Tuesday, June 28, 2011

Today's Forecast: Cloudy with a Chance of Data

There has been a lot of chatter related to "the cloud" lately, so I decided I would weigh in on it.  The extended forecast looks sunny for cloud computing.  How archaic to say that "it" is in the ether, or on the Internet, or stored on a server.  At least it's not another acronym.

Simply stated, cloud computing is little more than storing your pictures, music, video, and documents on a remote computer that allows you to access it from any place, and any device that supports an Internet connection. As more people connect from locations other than their home computer, or multiple devices they own, access from anywhere becomes more ideal.

I won't get into the details of how cloud computing works, instead I'll focus on what's good and bad about it.

Its strong points:

1. Services are becoming less expensive, or free, as options for remote storage becomes more popular.  Keep in mind, most companies providing cloud storage are selling other services to stay in business.

2. Some providers, such as Google, allow shared editing of documents.  An incredible feature when you want to collaborate with others.

3. Your computer no longer has to be the hub for all your other devices with which to sync.

4. Access anytime, anywhere

Its weak points:

1. The big ones here are privacy and security.  You are trusting total strangers with maintaining your personal stuff and keeping their systems secure.  Be sure to read the agreements before committing to a provider.  You are being granted access to your stuff under their rules.  Providers may monitor activity and may share data with law enforcement without notifying you first.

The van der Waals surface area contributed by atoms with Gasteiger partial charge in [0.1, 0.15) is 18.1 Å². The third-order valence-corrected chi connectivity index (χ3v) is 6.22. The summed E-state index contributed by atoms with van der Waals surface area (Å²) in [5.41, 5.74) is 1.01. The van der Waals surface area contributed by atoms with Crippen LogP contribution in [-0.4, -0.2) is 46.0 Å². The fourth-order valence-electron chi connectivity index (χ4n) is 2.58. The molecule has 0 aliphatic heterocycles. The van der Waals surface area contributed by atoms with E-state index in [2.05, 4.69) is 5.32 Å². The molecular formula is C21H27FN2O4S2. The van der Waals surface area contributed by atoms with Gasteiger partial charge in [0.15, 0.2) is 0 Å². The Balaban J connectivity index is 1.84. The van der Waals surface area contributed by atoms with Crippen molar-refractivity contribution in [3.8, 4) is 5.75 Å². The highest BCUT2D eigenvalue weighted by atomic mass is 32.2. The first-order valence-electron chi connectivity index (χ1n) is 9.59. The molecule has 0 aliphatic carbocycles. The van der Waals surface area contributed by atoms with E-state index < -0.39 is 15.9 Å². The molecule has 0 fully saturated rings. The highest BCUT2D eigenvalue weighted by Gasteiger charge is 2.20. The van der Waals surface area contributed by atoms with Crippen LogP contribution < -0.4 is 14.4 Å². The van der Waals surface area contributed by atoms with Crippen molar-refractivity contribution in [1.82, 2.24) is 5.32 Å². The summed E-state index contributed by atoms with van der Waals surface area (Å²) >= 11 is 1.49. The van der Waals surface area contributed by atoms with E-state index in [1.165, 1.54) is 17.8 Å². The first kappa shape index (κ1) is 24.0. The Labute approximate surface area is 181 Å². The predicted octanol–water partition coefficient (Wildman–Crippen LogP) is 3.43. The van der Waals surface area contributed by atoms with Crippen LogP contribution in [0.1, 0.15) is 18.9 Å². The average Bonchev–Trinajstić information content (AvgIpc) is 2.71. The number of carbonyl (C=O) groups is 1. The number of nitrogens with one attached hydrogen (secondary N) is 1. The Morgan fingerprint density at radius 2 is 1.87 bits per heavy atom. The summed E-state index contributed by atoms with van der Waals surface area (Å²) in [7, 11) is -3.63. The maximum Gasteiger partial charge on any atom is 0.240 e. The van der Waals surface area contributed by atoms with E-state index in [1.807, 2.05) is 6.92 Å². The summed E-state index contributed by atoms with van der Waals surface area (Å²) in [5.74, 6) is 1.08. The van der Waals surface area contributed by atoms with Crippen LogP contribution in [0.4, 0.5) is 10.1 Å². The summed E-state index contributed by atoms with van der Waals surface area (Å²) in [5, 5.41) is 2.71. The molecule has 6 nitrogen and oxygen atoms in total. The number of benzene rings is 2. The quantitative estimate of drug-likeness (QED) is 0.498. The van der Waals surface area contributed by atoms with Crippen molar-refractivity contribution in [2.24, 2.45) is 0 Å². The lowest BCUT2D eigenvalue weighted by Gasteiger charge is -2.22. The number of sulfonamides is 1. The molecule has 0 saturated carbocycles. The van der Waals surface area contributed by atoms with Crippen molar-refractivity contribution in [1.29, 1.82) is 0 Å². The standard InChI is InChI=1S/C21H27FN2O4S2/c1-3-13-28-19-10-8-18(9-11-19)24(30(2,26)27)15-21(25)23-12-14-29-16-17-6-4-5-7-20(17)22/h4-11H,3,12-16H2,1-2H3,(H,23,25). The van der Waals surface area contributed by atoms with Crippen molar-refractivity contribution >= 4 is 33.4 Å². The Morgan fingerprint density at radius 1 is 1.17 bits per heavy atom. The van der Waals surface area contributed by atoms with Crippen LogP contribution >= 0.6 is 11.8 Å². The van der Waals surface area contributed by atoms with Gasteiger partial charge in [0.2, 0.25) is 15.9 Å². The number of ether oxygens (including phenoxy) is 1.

2. Lack of connectivity, slow Internet connections, poor cellular connections, or non-secure (open) wireless networks could negatively impact access.

3. Weak passwords, or lack of file encryption, can leave you vulnerable.  Consider providers that allow you to encrypt your data before pushing it to their cloud.

4. No protocol currently exists that would make migrating your data from one service to another easy.

There are numerous companies offering cloud storage.  Apple recently retooled their Mobile Me service and relabeled it iCloud.  Amazon, Dropbox, HP, and Dell are just a few others to offer cloud services.

The point oh: Right now, cloud storage might be best suited to storing encrypted backups of your data while you still store your working files locally.  The benefit of this is that you have off-site backups of your data in the event of a local disaster.  That is not to say you can't use the cloud for other purposes.  I use Google docs for those few documents I like to be able to access no matter where I am.  Other than that, my email is the only thing I fully store in the Cloud.  I am just not ready to place my entire digital life in the hands of others.  I don't need to have access to all my stuff everywhere I go anyway.  And, since I have lived this long without it, I am certain I am not missing anything, yet.  My personal feeling is that the Cloud is the future, but it is still a toddler.  For me, it will take baby steps to embrace it completely.  Eventually, I imagine, I will have my head in the clouds.

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